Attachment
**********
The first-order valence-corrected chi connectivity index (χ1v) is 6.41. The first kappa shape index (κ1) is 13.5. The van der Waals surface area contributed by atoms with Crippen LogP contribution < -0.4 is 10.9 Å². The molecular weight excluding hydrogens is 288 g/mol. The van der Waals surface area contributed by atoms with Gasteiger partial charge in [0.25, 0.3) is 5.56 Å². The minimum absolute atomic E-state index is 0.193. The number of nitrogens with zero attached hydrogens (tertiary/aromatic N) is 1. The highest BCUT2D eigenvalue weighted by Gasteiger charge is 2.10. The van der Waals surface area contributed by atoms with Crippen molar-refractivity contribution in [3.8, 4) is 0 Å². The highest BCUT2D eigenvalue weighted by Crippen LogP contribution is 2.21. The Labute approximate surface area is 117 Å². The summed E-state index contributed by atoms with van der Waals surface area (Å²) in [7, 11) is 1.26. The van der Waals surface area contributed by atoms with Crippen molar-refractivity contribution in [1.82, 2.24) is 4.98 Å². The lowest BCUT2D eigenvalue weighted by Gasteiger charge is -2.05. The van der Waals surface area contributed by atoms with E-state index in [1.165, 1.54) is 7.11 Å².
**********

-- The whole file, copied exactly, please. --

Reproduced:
The first-order valence-corrected chi connectivity index (χ1v) is 6.41. The first kappa shape index (κ1) is 13.5. The van der Waals surface area contributed by atoms with Crippen LogP contribution < -0.4 is 10.9 Å². The molecular weight excluding hydrogens is 288 g/mol. The van der Waals surface area contributed by atoms with Gasteiger partial charge in [0.25, 0.3) is 5.56 Å². The minimum absolute atomic E-state index is 0.193. The number of nitrogens with zero attached hydrogens (tertiary/aromatic N) is 1. The highest BCUT2D eigenvalue weighted by Gasteiger charge is 2.10. The van der Waals surface area contributed by atoms with Crippen molar-refractivity contribution in [3.8, 4) is 0 Å². The highest BCUT2D eigenvalue weighted by Crippen LogP contribution is 2.21. The Labute approximate surface area is 117 Å². The summed E-state index contributed by atoms with van der Waals surface area (Å²) in [7, 11) is 1.26. The van der Waals surface area contributed by atoms with Crippen molar-refractivity contribution in [1.82, 2.24) is 4.98 Å². The lowest BCUT2D eigenvalue weighted by Gasteiger charge is -2.05. The van der Waals surface area contributed by atoms with E-state index in [1.165, 1.54) is 7.11 Å².